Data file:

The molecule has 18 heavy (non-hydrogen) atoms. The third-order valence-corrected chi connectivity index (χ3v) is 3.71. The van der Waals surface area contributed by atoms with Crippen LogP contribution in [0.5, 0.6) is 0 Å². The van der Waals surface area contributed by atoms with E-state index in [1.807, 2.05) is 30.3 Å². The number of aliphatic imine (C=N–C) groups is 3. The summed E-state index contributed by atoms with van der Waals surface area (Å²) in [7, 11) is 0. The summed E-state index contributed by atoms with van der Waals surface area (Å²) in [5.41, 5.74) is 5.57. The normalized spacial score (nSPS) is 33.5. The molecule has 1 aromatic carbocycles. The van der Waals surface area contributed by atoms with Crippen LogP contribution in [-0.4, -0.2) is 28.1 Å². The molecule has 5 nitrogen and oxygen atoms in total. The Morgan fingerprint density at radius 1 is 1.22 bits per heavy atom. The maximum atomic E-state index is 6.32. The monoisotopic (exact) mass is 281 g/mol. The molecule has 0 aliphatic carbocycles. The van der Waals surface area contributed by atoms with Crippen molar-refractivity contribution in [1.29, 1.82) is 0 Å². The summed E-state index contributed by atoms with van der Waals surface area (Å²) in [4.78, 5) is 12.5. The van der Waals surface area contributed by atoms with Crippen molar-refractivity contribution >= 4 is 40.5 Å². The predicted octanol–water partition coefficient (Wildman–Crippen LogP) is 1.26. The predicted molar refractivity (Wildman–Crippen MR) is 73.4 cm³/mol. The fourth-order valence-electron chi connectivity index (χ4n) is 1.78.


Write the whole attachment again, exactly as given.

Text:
The molecule has 18 heavy (non-hydrogen) atoms. The third-order valence-corrected chi connectivity index (χ3v) is 3.71. The van der Waals surface area contributed by atoms with Crippen LogP contribution in [0.5, 0.6) is 0 Å². The van der Waals surface area contributed by atoms with E-state index in [1.807, 2.05) is 30.3 Å². The number of aliphatic imine (C=N–C) groups is 3. The summed E-state index contributed by atoms with van der Waals surface area (Å²) in [7, 11) is 0. The summed E-state index contributed by atoms with van der Waals surface area (Å²) in [5.41, 5.74) is 5.57. The normalized spacial score (nSPS) is 33.5. The molecule has 1 aromatic carbocycles. The van der Waals surface area contributed by atoms with Crippen LogP contribution in [-0.4, -0.2) is 28.1 Å². The molecule has 5 nitrogen and oxygen atoms in total. The Morgan fingerprint density at radius 1 is 1.22 bits per heavy atom. The maximum atomic E-state index is 6.32. The monoisotopic (exact) mass is 281 g/mol. The molecule has 0 aliphatic carbocycles. The van der Waals surface area contributed by atoms with Crippen molar-refractivity contribution in [1.29, 1.82) is 0 Å². The summed E-state index contributed by atoms with van der Waals surface area (Å²) in [4.78, 5) is 12.5. The van der Waals surface area contributed by atoms with Crippen molar-refractivity contribution >= 4 is 40.5 Å². The predicted octanol–water partition coefficient (Wildman–Crippen LogP) is 1.26. The predicted molar refractivity (Wildman–Crippen MR) is 73.4 cm³/mol. The fourth-order valence-electron chi connectivity index (χ4n) is 1.78.